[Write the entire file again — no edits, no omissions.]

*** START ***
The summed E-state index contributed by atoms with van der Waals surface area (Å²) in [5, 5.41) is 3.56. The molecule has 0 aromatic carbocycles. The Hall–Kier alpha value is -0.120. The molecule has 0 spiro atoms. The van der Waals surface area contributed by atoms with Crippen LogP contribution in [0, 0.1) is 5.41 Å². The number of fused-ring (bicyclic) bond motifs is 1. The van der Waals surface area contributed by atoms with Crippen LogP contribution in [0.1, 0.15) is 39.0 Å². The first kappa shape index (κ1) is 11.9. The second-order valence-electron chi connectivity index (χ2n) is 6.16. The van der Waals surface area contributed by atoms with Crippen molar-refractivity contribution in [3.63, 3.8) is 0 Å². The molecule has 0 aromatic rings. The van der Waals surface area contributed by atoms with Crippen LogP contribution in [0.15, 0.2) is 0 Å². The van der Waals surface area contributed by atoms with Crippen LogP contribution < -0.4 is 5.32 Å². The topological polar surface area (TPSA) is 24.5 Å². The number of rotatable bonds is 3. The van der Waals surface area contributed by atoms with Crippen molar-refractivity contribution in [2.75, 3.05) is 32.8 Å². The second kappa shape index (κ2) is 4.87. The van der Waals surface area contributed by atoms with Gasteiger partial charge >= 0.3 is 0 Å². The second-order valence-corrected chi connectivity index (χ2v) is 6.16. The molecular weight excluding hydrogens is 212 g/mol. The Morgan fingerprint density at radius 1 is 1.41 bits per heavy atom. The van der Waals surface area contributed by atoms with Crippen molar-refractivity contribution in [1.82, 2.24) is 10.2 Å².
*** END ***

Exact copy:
The summed E-state index contributed by atoms with van der Waals surface area (Å²) in [5, 5.41) is 3.56. The molecule has 0 aromatic carbocycles. The Hall–Kier alpha value is -0.120. The molecule has 0 spiro atoms. The van der Waals surface area contributed by atoms with Crippen LogP contribution in [0, 0.1) is 5.41 Å². The number of fused-ring (bicyclic) bond motifs is 1. The van der Waals surface area contributed by atoms with Crippen LogP contribution in [0.1, 0.15) is 39.0 Å². The first kappa shape index (κ1) is 11.9. The second-order valence-electron chi connectivity index (χ2n) is 6.16. The van der Waals surface area contributed by atoms with Crippen molar-refractivity contribution in [3.63, 3.8) is 0 Å². The molecule has 0 aromatic rings. The van der Waals surface area contributed by atoms with Crippen LogP contribution in [0.15, 0.2) is 0 Å². The van der Waals surface area contributed by atoms with Crippen LogP contribution < -0.4 is 5.32 Å². The topological polar surface area (TPSA) is 24.5 Å². The number of rotatable bonds is 3. The van der Waals surface area contributed by atoms with Crippen molar-refractivity contribution in [2.75, 3.05) is 32.8 Å². The second kappa shape index (κ2) is 4.87. The van der Waals surface area contributed by atoms with Gasteiger partial charge >= 0.3 is 0 Å². The second-order valence-corrected chi connectivity index (χ2v) is 6.16. The molecular weight excluding hydrogens is 212 g/mol. The Morgan fingerprint density at radius 1 is 1.41 bits per heavy atom. The van der Waals surface area contributed by atoms with Crippen molar-refractivity contribution in [1.82, 2.24) is 10.2 Å².